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Posts Tagged ‘Isaiah 14’

When the book called Isaiah simultaneously addresses the future of Judah and of ‘the nations’, a persistent ambiguity attaches to its portrayal of the latter.

The nations quite often figure as something like forced laborers serving restored Judah and Jerusalem. Their lot seems neither happy nor chosen.

Yet with great frequency such depictions also include a hint at the choice of a volunteer who signs up for a difficult job that in some way improves his or her situation, even fulfills a deep longing.

The book’s fourteenth chapter, more famous for its notorious and highly sarcastic taunt of the fallen Babylonian king, actually kicks off with a two-verse vignette of the kind I’ve mentioned.

“But the LORD will have compassion on Jacob and will again choose Israel, and will set them in their own land; and aliens will join them and attach themselves to the house of Jacob. And the nations will take them and bring them to their place, and the house of Israel will possess the nations as male and female slaves in the LORD’S land; they will take captive those who were their captors, and rule over those who oppressed them.”

Isaiah 14:1-2 (NRSV)

The initial declaration deploys three pieces of familiar promissory language, richly laden with denotations and connotations of YHWH’s stubborn commitment to restore his captive people. I refer to the words בחר, רחם, and נוח, here rendered in context as the verbal portions of will have compassion on Jacob, will again choose Israel, and will set them in their own land.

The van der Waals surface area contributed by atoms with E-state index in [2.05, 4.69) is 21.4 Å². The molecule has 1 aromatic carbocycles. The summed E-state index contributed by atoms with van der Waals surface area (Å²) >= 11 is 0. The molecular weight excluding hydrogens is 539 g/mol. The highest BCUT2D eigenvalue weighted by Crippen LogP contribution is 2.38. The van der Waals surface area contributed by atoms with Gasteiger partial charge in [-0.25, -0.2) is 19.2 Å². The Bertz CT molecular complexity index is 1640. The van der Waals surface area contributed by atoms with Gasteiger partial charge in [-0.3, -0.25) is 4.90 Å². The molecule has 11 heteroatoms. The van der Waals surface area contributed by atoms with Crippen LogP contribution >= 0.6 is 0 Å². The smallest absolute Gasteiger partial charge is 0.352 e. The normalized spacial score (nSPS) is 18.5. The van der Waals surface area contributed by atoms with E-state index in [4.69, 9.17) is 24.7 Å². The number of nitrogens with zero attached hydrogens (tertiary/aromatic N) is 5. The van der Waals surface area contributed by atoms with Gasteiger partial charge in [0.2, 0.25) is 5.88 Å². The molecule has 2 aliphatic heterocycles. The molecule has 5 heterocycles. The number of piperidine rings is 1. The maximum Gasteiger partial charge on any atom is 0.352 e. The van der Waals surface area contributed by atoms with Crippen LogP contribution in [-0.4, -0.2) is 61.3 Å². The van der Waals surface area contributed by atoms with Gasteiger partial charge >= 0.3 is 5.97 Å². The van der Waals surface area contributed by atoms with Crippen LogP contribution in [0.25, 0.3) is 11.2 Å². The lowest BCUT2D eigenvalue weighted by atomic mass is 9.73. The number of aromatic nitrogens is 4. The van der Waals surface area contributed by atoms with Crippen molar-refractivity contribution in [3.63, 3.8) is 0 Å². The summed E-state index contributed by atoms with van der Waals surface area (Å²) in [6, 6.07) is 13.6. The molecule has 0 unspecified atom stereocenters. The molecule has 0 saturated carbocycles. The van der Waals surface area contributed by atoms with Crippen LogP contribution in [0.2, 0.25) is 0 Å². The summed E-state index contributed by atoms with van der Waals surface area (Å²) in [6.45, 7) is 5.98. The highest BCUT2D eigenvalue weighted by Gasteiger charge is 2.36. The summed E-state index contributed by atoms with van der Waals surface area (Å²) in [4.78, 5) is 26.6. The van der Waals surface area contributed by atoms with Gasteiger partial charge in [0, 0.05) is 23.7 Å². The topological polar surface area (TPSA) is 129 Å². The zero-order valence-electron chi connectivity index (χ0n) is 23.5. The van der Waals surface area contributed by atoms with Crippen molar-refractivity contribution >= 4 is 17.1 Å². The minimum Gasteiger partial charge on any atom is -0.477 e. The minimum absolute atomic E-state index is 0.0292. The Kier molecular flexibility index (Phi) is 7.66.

It is not difficult to imagine this promise developed without reference to anyone except the beneficiaries of YHWH’s restorative mercies. Yet Jacob/Israel is in fact accompanied by ‘nations’ who serve as the porters of returning Israelite captives and are further identified as ‘male and female slaves’, as former captors now turned captives, and as Jacob’s former oppressors.

The picture fits nicely in a tables-turned narrative of poetic justice.

Yet there is more—squeezed in between the assertion of YHWH’s redemptive activity and the description of Israel’s unlikely servants—and it is in this additional detail that we glimpse an ambiguity that can only be described as studied:

…and aliens will join them and attach themselves to the house of Jacob.

The language of this description is not that of bare captives. There is decision here. There is choice. Indeed there is inclusion and even what we moderns call conversion, mediated by the verbs ונלוה (will join) and ונספחו (and attach). It is virtually impossible to imagine this dual action as forced subservience. Indeed, it is the language of throwing in one’s lot, of a change of identity, of an existential joining an entity to which one has previously been alien.

Under such scrutiny, the promise of this brief oracle becomes clearer. Jacob/Israel is not the only beneficiary of YHWH’s fortune-turning, muscular mercy. The least likely, the formerly adversarial, the oppressor of rough-hewn speech somehow participates alongside YHWH’s immediate daughters and sons.

Yet he does not cease to be a subject and even a slave, does not merely find a place among the sweaty knots of rejoicing Jewish returnees to Zion, does not lose his identity as a son of ‘the nations’ and a former captor. The text is unfamiliar with the proverbial melting pot. Its treasured future is chunky, not blended.

The book called Isaiah, here as so often, turns on the intentional ambiguity that shrouds YHWH’s most coveted actions in the mystery that becomes him.

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